This article has been reviewed according to Science X's editorial process and policies. Editors have highlighted the following attributes while ensuring the content's credibility:


peer-reviewed publication

trusted source


Understanding plants can boost wildland-fire modeling in an uncertain future

Understanding plants can boost wildland-fire modeling in uncertain future
How a fire burns and whether the vegetation survives or dies depend on how the live fuels—plants—use water and carbon. New research creates a framework for bringing those dynamics into wildland-fire models to more accurately predict the behavior of wildfire and prescribed-burns and their resulting effects. Credit: Los Alamos National Laboratory

A new conceptual framework for incorporating the way plants use carbon and water, or plant dynamics, into fine-scale computer models of wildland fire provides a critical first step toward improved global fire forecasting.

"Understanding the influences of vegetation structure and physiology on wildland is crucial to accurately predicting the behavior of fire and its effects," said L. Turin Dickman, a plant ecophysiologist at Los Alamos National Laboratory. Dickman is corresponding author of a paper on plants and fire modeling in the journal New Phytologist. "Our research can be used to improve models that fire managers need to navigate an uncertain future."

In the paper, an international research team found that the water and carbon dynamics of plants, which influence combustion and in the plant and often dictate its survival, provide the mechanism linking fire behavior to plant injury, mortality and recovery.

These findings emphasize the importance of accounting for and in wildfire forecasting and also in prescribed fire planning, where the moisture levels of fuels greatly influence how the fire burns.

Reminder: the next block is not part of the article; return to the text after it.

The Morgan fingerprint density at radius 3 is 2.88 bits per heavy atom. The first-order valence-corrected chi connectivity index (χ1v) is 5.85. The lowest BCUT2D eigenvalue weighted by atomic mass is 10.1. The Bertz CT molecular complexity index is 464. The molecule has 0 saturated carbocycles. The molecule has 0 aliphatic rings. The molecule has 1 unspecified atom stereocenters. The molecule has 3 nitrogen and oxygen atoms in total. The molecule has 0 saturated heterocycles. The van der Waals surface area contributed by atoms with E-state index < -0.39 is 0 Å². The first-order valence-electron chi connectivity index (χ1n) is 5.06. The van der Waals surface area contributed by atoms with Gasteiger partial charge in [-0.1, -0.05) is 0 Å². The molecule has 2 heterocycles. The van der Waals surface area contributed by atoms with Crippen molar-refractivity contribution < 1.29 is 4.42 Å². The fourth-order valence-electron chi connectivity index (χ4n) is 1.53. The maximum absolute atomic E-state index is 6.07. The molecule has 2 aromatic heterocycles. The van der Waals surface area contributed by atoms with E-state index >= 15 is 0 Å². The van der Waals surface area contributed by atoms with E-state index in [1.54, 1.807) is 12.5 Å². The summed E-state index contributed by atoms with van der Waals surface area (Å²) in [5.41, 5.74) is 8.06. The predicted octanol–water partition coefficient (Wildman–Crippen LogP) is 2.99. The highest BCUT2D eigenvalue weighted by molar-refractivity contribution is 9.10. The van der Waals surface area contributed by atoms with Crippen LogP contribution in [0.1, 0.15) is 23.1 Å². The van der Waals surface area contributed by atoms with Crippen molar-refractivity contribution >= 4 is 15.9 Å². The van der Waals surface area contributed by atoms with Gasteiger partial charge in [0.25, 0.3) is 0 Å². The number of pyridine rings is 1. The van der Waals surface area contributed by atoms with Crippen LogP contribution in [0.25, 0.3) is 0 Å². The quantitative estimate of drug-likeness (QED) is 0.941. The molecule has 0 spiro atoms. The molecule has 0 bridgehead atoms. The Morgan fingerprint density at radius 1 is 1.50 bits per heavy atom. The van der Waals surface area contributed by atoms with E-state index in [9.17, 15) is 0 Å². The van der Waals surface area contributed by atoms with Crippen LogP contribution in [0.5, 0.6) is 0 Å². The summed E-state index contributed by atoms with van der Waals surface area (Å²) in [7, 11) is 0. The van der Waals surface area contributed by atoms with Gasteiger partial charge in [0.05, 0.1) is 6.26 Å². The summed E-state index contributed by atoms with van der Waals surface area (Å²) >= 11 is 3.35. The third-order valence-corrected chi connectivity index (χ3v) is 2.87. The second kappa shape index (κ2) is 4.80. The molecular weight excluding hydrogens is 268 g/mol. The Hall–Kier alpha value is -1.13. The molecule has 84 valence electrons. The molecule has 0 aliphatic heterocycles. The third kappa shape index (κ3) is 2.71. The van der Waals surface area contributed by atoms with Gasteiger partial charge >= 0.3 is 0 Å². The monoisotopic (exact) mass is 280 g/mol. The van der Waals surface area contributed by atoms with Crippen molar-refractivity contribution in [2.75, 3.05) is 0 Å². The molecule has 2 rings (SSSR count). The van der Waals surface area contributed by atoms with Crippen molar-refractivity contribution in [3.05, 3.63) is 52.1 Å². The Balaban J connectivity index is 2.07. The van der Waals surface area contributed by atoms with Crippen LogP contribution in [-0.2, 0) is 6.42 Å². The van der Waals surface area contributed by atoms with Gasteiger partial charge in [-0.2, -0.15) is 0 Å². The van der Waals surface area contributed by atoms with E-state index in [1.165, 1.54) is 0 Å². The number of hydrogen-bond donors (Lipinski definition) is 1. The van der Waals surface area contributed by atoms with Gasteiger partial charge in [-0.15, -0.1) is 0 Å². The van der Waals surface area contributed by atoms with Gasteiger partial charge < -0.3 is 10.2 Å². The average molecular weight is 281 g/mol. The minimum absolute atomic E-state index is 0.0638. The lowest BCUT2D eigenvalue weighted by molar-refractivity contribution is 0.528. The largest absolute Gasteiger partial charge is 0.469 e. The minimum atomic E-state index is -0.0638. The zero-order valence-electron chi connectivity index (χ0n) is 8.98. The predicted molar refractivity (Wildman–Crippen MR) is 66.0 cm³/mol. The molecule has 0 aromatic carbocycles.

Closing the gap in modeling

Drought and elevated temperature are compounding water stress in plants, stoking the role of vegetation dynamics in fire behavior, Dickman said.

"Wildfires are a , and plants are responding physiologically to drought and warming," Dickman said. "Current fire models fail to capture vegetation response to changing climate, but next-generation models can simulate increasingly complex physical processes. So our approach will be essential to enable models to simulate the influence of those responses on live-fuel conditions."

Fires burn more forests and shrublands in regions where vegetation moisture is more sensitive to limited water. For example, the different ways various evergreen species use water can cause substantial variation in their moisture content. That, in turn, impacts how they burn and whether they survive, the paper noted.

More information: L. Turin Dickman et al, Integrating plant physiology into simulation of fire behavior and effects, New Phytologist (2023). DOI: 10.1111/nph.18770

Journal information: New Phytologist

Citation: Understanding plants can boost wildland-fire modeling in an uncertain future (2023, January 31) retrieved 4 October 2023 from
This document is subject to copyright. Apart from any fair dealing for the purpose of private study or research, no part may be reproduced without the written permission. The content is provided for information purposes only.

Explore further

Estimating forest desiccation to better predict fire danger


Feedback to editors